Being a firefighter is a unique occupation. Even more unique is that Brian Vogel is fire chief of Yakima County Fire District #5, the largest fire district in the state of Washington.
"I am pretty excited about it," said Vogel of his new job.
Vogel, 43, took over the duties of chief today (Thursday), replacing the retired Mark Kimm. Kimm officially retired from the fire district Wednesday, leaving behind a 33-year career, nine of which was as the chief.
Vogel is a native of Toppenish and currently lives in Outlook with his wife, Sheryl. The couple has two children, Nick and Jordan.
Fire fighting sort of runs in the blood for Vogel. His father, Bill, retired from the fire management office of the Bureau of Indian Affairs.
Vogel first became involved with the county fire district, which covers 700 square miles, in 1981, volunteering in the Toppenish station. While he volunteered at the county station, Vogel continued working at Safeway in Toppenish, a job he had held since he was 16 years old.
"It was a good job," said Vogel. "But I knew it was not what I wanted to do with the rest of my life."
Vogel wasn't initially interested in a career in fire fighting. He went to college and took some pre-law classes with the desire of going into law enforcement. Vogel joked that he decided to switch careers because he didn't like the idea of shift work.
Vogel earned his break with the fire district in 1983, starting out as a firefighter, then moving to zone chief for the county's station in Grandview. Due to some reorganization, Vogel was promoted to the position of battalion chief, where he oversaw the day-to-day operations for four fire stations-Grandview, Sunnyside, Mabton and Outlook. The position of battalion chief has since been changed to captain. In 1999, Vogel was named to the position of deputy chief, who works directly under the fire chief. Vogel replaced the legendary Dave Donaldson, whom he considers one of his mentors in the firefighting profession.
"He was a good teacher," said Vogel. "He was a very professional fireman. I had a lot of good teachers. I had a lot of good mentors."
In his role as deputy chief, Vogel oversaw the four captains that look over the operations of the 16 fire stations within the district.
"It was more of an administrative role," said Vogel.
Vogel decided to apply for the position of fire chief because it was the next step in his career.
"It was just a career goal of mine from the day I started," said Vogel. "It is something I am looking forward to doing."
Vogel doesn't expect things to change all that much since he has taken over the lead role in the district. Vogel said one of the important aspects of the job he learned from Kimm was to involve the rest of the staff.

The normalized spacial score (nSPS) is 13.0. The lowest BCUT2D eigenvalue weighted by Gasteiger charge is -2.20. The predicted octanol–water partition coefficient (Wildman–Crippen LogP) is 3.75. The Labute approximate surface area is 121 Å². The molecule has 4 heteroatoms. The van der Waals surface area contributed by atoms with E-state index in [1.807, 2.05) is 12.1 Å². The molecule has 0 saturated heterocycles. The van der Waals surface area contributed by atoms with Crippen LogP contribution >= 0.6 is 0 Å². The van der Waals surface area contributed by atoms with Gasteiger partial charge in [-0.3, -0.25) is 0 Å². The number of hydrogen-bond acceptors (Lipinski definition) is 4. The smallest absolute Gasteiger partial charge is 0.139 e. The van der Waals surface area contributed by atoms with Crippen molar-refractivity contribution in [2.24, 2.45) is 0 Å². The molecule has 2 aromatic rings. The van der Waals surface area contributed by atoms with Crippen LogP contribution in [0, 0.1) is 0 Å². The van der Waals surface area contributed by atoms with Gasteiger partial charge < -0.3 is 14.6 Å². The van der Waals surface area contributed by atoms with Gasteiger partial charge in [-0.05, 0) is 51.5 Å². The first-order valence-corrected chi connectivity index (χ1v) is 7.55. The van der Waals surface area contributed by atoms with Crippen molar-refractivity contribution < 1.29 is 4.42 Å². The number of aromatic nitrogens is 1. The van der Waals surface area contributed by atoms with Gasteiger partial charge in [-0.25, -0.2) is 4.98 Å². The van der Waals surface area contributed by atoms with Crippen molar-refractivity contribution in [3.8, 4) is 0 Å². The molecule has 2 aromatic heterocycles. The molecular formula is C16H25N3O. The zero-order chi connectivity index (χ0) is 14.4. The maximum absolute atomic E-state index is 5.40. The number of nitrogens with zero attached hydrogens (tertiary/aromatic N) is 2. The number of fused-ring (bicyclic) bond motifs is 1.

"He made an effort to give everybody a voice," said Vogel. "That didn't mean he would always agree with you, but he gave everybody an opportunity to be heard."
Vogel said he wants to continue the tradition Kimm had in the district of including everyone in the decision making.
"Hopefully, everybody still feels their opinion is valuable," said Vogel. "It is going to be a group effort."
Kimm left the fire district in great shape, said Vogel.
"The district has moved light years ahead of where it was," said Vogel.
Vogel hopes to keep that momentum going in his new position, but he also has some other goals he wants to address.
"I would really like for the people of our district to know who we are," said Vogel. "A lot of people don't really realize there is a fire district that protects them."
Vogel said there have been several occasions where he has gone out to fight a fire and people think that the county personnel work for one of the cities. Vogel said the fire district has been working hard over the last few years to establish its own identity, and he wants to keep that momentum going. Vogel is also hoping that increased publicity will help boost the number of volunteers in the district. Vogel wants people to see volunteering with the county fire department can lead to a good career.
"Within our district, most people who come to work here stay here," said Vogel.
Vogel, though, is expecting to face some tough decisions if any more tax cutting initiatives pass. Vogel deals with a nearly $3 million budget that comes strictly from property tax revenue. With that money, Vogel oversees 20 paid staff, which includes administrators, firemen and dispatchers, and 16 different fire stations within a 700 square mile area. Vogel said the fire district has always prided itself with never having to go to the voters with a special bond or levy to pay for services.
"We still don't want to go to a bond issue," said Vogel. "But, it is going to come to the point where we won't have much choice."
Vogel is looking forward to a prosperous career as the new chief.
"The next year I am going to be learning the little things that Mark did," said Vogel. "I love my job. There haven't been any days that I have woke up and haven't wanted to go to work."